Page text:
Looking down Slamannan Road, High Limerigg
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|Sovereign state||United Kingdom|
Limerigg is a village in the Falkirk council area of Scotland. It lies on the B825 road between Slamannan and Caldercruix surrounded by extensive woodlands on the northern side and lying next to the Black Loch, which formerly fed the Monkland Canal, and close to the former boundary between Stirlingshire and Lanarkshire.
The remaining coal pits closed after the Second World War and the energetic Church of Scotland minister, the Rev Alexander Cameron, used his influence as the local councilor to encourage the Forestry Commission to cover the whole high-moorland area in trees. He was also responsible for demolishing the last of the old miners’ rows and the building of some fifty council houses. A keen sportsman he was one of the founders, in 1950, of the first water-ski club in Scotland with excellent facilities on the Black Loch. In 2010 a 4000-year-old Bronze Age barb and tang flint arrowhead was found on the peat moss on the western outskirts of the village. This is now housed in the national museum of Scotland in Edinburgh.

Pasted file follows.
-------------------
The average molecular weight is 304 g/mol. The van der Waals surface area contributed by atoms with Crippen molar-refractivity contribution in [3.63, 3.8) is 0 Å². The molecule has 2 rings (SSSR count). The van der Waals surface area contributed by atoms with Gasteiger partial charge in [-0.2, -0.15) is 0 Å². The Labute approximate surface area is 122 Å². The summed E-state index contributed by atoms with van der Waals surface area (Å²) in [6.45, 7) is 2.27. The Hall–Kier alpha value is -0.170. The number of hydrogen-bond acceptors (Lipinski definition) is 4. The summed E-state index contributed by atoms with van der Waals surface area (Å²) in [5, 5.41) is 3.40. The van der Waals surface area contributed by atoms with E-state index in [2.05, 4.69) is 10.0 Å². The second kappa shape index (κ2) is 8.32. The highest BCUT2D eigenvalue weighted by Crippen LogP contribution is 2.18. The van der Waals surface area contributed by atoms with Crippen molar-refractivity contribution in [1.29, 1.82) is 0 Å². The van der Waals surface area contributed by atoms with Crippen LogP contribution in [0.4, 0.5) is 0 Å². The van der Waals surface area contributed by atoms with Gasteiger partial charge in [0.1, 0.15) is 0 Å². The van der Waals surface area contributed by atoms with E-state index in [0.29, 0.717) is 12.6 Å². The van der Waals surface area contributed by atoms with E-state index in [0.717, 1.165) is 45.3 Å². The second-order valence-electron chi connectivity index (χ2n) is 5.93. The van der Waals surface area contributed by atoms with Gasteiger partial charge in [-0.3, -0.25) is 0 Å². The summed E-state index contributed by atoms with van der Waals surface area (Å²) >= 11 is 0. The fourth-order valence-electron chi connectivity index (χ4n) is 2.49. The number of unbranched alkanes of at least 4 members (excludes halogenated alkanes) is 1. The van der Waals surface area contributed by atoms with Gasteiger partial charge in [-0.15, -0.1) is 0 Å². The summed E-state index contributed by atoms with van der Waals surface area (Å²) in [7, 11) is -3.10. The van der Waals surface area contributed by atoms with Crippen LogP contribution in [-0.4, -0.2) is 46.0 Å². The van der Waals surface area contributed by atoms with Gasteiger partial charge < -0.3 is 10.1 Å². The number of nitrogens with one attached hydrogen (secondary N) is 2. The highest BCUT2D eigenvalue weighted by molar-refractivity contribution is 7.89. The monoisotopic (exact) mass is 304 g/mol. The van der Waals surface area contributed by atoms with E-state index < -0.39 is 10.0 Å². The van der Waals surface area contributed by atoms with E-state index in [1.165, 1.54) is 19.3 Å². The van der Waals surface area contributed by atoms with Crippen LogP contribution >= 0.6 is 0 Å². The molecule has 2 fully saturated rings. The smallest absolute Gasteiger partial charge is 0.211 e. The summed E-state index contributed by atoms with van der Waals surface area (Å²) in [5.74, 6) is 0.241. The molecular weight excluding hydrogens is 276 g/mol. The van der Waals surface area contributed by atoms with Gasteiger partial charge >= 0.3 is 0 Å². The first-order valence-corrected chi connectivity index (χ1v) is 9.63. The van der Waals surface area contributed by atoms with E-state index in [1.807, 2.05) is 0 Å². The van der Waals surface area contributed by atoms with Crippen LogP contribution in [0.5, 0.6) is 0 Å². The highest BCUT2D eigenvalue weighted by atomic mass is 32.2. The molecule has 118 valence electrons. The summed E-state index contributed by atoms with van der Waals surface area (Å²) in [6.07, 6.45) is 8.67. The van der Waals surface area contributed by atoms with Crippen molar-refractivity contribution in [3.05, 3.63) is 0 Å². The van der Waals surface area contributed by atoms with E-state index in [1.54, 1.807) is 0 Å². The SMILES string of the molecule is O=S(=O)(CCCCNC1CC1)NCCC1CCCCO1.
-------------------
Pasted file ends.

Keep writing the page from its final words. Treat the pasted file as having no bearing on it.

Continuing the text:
Limerigg is known locally as the Capital of the Braes.
- "Insight 2001 Census, No. 3 - 2001 Census population of wards and settlements" (PDF). Falkirk Council. 2003. Archived from the original (PDF) on 2011-06-03. Retrieved 2009-12-09.
|Wikimedia Commons has media related to Limerigg.|
- Museum of the Scottish shale oil industry - Limerigg Oil Works
- BBC - Domesday Reloaded - Limerigg, a general account
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